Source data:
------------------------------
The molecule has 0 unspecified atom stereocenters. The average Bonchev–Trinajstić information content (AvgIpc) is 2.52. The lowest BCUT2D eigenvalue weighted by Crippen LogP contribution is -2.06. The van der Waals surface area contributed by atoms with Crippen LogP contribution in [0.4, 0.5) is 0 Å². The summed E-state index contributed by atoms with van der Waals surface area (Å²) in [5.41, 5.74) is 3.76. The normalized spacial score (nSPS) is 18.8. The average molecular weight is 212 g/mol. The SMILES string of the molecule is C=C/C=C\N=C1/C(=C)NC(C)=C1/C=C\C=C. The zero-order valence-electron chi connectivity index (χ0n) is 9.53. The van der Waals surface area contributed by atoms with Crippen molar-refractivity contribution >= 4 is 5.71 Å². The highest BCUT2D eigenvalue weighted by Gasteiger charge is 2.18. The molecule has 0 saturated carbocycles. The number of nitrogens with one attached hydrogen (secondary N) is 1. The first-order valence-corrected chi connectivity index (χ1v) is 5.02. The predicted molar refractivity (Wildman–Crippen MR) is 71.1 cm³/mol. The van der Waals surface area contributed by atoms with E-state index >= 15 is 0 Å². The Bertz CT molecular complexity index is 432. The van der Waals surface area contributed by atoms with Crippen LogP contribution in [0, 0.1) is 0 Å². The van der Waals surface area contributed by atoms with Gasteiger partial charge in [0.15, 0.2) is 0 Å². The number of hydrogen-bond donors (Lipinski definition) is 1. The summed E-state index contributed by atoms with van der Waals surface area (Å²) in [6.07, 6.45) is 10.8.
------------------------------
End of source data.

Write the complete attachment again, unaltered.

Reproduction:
The molecule has 0 unspecified atom stereocenters. The average Bonchev–Trinajstić information content (AvgIpc) is 2.52. The lowest BCUT2D eigenvalue weighted by Crippen LogP contribution is -2.06. The van der Waals surface area contributed by atoms with Crippen LogP contribution in [0.4, 0.5) is 0 Å². The summed E-state index contributed by atoms with van der Waals surface area (Å²) in [5.41, 5.74) is 3.76. The normalized spacial score (nSPS) is 18.8. The average molecular weight is 212 g/mol. The SMILES string of the molecule is C=C/C=C\N=C1/C(=C)NC(C)=C1/C=C\C=C. The zero-order valence-electron chi connectivity index (χ0n) is 9.53. The van der Waals surface area contributed by atoms with Crippen molar-refractivity contribution >= 4 is 5.71 Å². The highest BCUT2D eigenvalue weighted by Gasteiger charge is 2.18. The molecule has 0 saturated carbocycles. The number of nitrogens with one attached hydrogen (secondary N) is 1. The first-order valence-corrected chi connectivity index (χ1v) is 5.02. The predicted molar refractivity (Wildman–Crippen MR) is 71.1 cm³/mol. The van der Waals surface area contributed by atoms with E-state index >= 15 is 0 Å². The Bertz CT molecular complexity index is 432. The van der Waals surface area contributed by atoms with Crippen LogP contribution in [0, 0.1) is 0 Å². The van der Waals surface area contributed by atoms with Gasteiger partial charge in [0.15, 0.2) is 0 Å². The number of hydrogen-bond donors (Lipinski definition) is 1. The summed E-state index contributed by atoms with van der Waals surface area (Å²) in [6.07, 6.45) is 10.8.